Septima Poinsette Clark



Clark was born in 1898 and till her death in 1987; she was an American educator, as well as an activist for civil rights (Charron, 2009). The choice of Clark was mainly because of her role in developing citizenship and literacy workshops that urged the African American to vote. Moreover, her work encompassed the need to educate the minority on their rights in a bid to empower them against marginalization. She was commonly referred to “Queen Mother” in civil movements setting, and even Martin Luther King Jr. acknowledged her impeccable work of advocacy (Charron, 2009). The paper aims to discuss three biographical events undertaken by Clark’s. The paper will also discuss the importance of these pivotal events and the lessons learnt from her work.

Biographical Events

Her involvement in NAACP (National Association for the Advancement of Colored People) occurred when she returned to Charleston as a teacher, in 1919 (Jenkins, 2005). She joined the movement, but it was not until Austin who was in charge of NACCP in the region gave her the green light. Clark rallied her students to collect signatures through a door-to-door campaign demanding for black principals in Avery’s public schools. Following her mobilization, 10,000 signatures were collected in a record time of a day. The success story was that black principals could be allowed into Charleston public institutions in 1920 (Charron, 2009). Clark went on to demand for equal rights for blacks, and this time round her battle was for equal pay for black teachers which took place in South Carolina. However, her success did not reign for long, as late 1940s proved hard for Clark when she turned against her colleagues in NACCP.

Another key event was that her hiring in Highlander Folk School located in Tennessee following the refusal of school in South Carolina to employ her. She was bestowed with the responsibility of directing workshops. True to her activism, she began coaching literacy courses and before long she mobilized illiterate Negros and sharecroppers into voters (Jenkins, 2005). The institution claimed to be her refuge as she engaged in massive voter registration, taught them to sign checks, as well as filling out driving license forms. Her success in the workshops was heard far and wide and many people came to the school to witness her advocacy. As a result, Ella Baker an official of SCLC (Southern Christian Leadership Conference) visited Clark at Highlander to assess whether her program could be integrated into its “Crusade for Citizenship” (Stewart, & Bennett, 1991).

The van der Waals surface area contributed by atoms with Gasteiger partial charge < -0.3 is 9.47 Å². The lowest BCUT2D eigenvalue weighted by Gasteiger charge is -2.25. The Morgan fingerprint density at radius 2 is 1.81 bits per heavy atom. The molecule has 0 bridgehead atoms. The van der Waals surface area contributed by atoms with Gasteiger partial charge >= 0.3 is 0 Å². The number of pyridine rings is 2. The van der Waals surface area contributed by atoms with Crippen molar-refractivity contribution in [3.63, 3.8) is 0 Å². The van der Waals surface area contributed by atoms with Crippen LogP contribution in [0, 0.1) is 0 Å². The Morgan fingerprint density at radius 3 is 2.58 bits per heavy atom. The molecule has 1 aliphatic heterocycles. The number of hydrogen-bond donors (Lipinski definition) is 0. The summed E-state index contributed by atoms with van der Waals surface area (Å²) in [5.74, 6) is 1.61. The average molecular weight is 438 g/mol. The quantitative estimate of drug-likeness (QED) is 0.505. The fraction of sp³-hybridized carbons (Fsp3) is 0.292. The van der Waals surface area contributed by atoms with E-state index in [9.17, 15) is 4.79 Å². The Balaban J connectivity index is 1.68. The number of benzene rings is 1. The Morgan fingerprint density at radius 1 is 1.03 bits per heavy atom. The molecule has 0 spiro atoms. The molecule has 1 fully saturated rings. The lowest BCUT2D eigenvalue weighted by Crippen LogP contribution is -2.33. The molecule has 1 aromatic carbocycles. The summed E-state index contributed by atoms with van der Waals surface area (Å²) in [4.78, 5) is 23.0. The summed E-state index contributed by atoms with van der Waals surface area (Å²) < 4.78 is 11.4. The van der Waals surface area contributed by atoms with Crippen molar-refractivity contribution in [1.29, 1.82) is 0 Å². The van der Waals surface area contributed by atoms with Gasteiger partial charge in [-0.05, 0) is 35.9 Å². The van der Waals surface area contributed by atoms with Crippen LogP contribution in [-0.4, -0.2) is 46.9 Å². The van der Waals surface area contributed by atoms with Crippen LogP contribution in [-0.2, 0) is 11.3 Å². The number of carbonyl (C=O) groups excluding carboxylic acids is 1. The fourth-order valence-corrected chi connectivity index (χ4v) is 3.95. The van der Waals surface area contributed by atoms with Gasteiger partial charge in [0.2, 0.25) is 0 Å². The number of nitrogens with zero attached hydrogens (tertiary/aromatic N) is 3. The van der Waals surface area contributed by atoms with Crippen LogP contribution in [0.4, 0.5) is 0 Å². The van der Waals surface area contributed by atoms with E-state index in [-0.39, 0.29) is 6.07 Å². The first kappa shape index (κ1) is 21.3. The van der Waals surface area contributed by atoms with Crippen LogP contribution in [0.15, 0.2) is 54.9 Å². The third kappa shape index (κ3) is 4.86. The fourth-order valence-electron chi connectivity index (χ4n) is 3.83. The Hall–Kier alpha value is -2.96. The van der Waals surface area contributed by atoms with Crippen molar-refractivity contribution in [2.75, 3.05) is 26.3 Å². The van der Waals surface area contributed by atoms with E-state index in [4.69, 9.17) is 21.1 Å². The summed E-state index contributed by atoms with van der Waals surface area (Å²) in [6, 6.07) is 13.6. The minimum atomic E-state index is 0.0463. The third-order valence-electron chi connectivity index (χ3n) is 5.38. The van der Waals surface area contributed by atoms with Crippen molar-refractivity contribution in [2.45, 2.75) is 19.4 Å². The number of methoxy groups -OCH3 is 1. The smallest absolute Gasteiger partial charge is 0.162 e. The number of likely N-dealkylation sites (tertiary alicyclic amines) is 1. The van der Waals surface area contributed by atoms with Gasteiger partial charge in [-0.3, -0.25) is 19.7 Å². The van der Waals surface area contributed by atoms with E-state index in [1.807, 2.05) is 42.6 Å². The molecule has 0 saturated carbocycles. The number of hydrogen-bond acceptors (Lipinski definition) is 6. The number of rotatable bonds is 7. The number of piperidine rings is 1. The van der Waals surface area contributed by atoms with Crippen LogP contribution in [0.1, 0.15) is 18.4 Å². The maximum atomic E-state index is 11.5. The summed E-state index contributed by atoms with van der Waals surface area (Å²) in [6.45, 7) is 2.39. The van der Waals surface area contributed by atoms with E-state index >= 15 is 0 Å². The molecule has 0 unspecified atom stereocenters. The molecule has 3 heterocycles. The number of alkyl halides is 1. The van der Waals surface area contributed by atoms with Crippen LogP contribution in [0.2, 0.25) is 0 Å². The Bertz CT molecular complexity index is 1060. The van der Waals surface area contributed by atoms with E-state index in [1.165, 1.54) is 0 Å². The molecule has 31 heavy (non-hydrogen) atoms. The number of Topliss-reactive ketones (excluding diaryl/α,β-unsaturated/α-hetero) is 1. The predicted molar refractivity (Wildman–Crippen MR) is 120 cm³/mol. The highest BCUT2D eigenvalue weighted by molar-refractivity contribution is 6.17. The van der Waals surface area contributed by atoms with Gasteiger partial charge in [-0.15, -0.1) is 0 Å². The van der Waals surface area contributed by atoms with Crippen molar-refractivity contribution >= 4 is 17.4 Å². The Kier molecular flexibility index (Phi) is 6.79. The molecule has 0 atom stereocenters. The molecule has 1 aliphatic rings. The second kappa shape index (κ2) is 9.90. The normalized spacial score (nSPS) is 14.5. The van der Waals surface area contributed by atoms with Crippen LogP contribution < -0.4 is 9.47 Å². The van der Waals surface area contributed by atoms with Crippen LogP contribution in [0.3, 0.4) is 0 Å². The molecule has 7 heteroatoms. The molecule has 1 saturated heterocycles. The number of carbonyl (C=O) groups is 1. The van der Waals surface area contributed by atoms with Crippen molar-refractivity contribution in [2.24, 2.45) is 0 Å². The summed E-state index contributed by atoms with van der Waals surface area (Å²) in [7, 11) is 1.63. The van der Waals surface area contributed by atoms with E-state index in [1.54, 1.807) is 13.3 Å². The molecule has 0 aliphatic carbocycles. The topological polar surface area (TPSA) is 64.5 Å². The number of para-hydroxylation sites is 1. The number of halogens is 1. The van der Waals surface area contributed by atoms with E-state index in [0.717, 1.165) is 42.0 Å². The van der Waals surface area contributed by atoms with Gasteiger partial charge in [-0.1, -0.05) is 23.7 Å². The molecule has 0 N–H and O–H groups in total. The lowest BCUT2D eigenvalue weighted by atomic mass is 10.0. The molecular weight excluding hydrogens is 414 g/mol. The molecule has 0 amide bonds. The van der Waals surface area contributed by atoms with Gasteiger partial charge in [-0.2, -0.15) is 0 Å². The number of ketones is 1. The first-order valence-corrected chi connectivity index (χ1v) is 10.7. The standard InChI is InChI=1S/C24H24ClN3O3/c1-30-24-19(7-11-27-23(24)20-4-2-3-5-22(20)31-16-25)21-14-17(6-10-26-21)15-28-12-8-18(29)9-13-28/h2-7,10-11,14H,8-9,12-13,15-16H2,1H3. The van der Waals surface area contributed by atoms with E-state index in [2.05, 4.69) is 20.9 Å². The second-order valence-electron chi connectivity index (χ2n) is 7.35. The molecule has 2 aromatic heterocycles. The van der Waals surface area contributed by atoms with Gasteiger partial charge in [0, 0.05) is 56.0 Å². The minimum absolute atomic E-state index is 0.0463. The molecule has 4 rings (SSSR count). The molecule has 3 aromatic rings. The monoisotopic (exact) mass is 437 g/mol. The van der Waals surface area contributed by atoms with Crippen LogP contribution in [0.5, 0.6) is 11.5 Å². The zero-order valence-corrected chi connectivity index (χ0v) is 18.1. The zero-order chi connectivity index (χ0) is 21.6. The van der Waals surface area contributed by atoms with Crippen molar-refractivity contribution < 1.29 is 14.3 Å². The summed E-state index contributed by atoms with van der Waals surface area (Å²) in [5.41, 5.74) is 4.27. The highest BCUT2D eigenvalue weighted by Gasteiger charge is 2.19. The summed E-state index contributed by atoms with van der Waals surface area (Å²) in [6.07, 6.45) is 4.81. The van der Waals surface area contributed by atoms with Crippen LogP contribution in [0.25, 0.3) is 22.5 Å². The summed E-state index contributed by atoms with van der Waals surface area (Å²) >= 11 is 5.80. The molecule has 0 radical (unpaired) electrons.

The most celebrated event by Clark was that of establishing “Citizenship Schools” which aided in adult education. The literacy campaigns were an empowerment platform for the black community. Her approach was such that politics were integrated into the needs of the blacks as well as citizenship rights (Davis, 1991). Her target was the rural dwellers and the lessons were conducted behind shops to evade from white racists. The lessons allowed blacks to appreciate the power of their votes as well as build following into the movement. These schools were a support base to Martin Luther King’s nonviolent movements.


In the schooling context, multicultural students undergo challenges similar of discrimination including overcrowding of students in a class (Brewer, 2012). Moreover, students from minority groups are viewed as weak in their studies and as such he teachers do not pay much attention to them. In most cases such students receive rejection form the teachers, more so when they are in the presence of the majority race (Banks & Mcgee, 2013). In light of a black child schooling in a whites dominant institution, the teachers may tend to be ignored by the teachers or even receive humiliation in the classroom. When Clark decided to educate her students on catering for their needs by filling out driving license tests and signing their checks, it was an empowerment chance for them to be independent.


Clark’s aggression on educating the blacks on their voting rights as well as empowering them can be applied to the schooling setting. This can be useful in teaching the students on the importance of voting in their own school leaders and exercising their patriotic rights. Moreover, a student ought to understand that when own uses their vote; it is a voice to bring about change (Stewart, & Bennett, 1991). Furthermore, a student from a minority group may empower his/her colleagues to comprehend their studies as well as stay independent by setting up forums and being engaged in various workshops. Forming cultural workshops and clubs not only serve to discuss regional issues, but also bring their minds together towards academic progress.

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  1. James A. Banks & Cherry A. Mcgee Banks. (2013). Multicultural Education: Issues and Perspectives, John Wiley & Sons: Danvers: MA.
  2. Davis, F. J. (1991). Who is Black? One nation’s definition. University Park: Pennsylvania State University Press
  3. Stewart, E. C., & Bennett, M. J. (1991). American cultural patterns: A cross-cultural perspective (rev. Ed.). Yarmouth, ME: Intercultural Press.
  4. Brewer, R. M. (2012). Feminist movement. In J. A. Banks (Ed.), Encyclopedia of diversity in education. (vol. 2, pp. 896–901). Thousand Oaks, CA: Sage.
  5. Katherine Mellen Charron, (2009) Freedom’s Teacher: The Life of Septima Clark, Univ of North Carolina Press: Walbaum, MT
  6. Carolyn P. Jenkins. (2005)Septima P. Clark and the Citizenship Schools: Implications for Critical Pedagogy, University of South Carolina.
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